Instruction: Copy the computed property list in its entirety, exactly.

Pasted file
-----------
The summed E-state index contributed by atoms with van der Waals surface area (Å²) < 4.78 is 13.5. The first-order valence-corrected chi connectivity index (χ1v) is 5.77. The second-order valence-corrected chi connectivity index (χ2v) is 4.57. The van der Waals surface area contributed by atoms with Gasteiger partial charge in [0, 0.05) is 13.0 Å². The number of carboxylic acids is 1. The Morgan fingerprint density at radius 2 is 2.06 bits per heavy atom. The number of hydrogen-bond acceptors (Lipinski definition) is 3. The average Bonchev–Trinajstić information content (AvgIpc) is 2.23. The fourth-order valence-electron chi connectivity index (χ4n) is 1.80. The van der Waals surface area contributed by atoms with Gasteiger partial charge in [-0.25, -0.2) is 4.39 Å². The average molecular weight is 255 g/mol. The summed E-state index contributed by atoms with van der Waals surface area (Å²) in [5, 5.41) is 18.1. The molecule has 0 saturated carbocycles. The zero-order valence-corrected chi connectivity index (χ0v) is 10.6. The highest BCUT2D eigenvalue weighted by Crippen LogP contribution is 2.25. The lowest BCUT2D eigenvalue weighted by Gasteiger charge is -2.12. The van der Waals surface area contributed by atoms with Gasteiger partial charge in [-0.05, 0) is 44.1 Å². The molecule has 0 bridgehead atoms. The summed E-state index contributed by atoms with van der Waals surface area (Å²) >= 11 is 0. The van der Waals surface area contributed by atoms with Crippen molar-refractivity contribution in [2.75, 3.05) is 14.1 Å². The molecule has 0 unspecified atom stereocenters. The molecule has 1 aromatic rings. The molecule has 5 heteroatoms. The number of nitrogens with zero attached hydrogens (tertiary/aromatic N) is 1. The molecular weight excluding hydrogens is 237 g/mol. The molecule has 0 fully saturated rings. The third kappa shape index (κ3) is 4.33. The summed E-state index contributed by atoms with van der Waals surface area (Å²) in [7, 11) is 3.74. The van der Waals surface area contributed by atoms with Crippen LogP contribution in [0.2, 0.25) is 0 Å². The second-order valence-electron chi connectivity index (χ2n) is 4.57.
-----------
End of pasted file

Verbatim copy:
The summed E-state index contributed by atoms with van der Waals surface area (Å²) < 4.78 is 13.5. The first-order valence-corrected chi connectivity index (χ1v) is 5.77. The second-order valence-corrected chi connectivity index (χ2v) is 4.57. The van der Waals surface area contributed by atoms with Gasteiger partial charge in [0, 0.05) is 13.0 Å². The number of carboxylic acids is 1. The Morgan fingerprint density at radius 2 is 2.06 bits per heavy atom. The number of hydrogen-bond acceptors (Lipinski definition) is 3. The average Bonchev–Trinajstić information content (AvgIpc) is 2.23. The fourth-order valence-electron chi connectivity index (χ4n) is 1.80. The van der Waals surface area contributed by atoms with Gasteiger partial charge in [-0.25, -0.2) is 4.39 Å². The average molecular weight is 255 g/mol. The summed E-state index contributed by atoms with van der Waals surface area (Å²) in [5, 5.41) is 18.1. The molecule has 0 saturated carbocycles. The zero-order valence-corrected chi connectivity index (χ0v) is 10.6. The highest BCUT2D eigenvalue weighted by Crippen LogP contribution is 2.25. The lowest BCUT2D eigenvalue weighted by Gasteiger charge is -2.12. The van der Waals surface area contributed by atoms with Gasteiger partial charge in [-0.05, 0) is 44.1 Å². The molecule has 0 bridgehead atoms. The summed E-state index contributed by atoms with van der Waals surface area (Å²) >= 11 is 0. The van der Waals surface area contributed by atoms with Crippen molar-refractivity contribution in [2.75, 3.05) is 14.1 Å². The molecule has 0 unspecified atom stereocenters. The molecule has 1 aromatic rings. The molecule has 5 heteroatoms. The number of nitrogens with zero attached hydrogens (tertiary/aromatic N) is 1. The molecular weight excluding hydrogens is 237 g/mol. The molecule has 0 fully saturated rings. The third kappa shape index (κ3) is 4.33. The summed E-state index contributed by atoms with van der Waals surface area (Å²) in [7, 11) is 3.74. The van der Waals surface area contributed by atoms with Crippen LogP contribution in [0.2, 0.25) is 0 Å². The second-order valence-electron chi connectivity index (χ2n) is 4.57.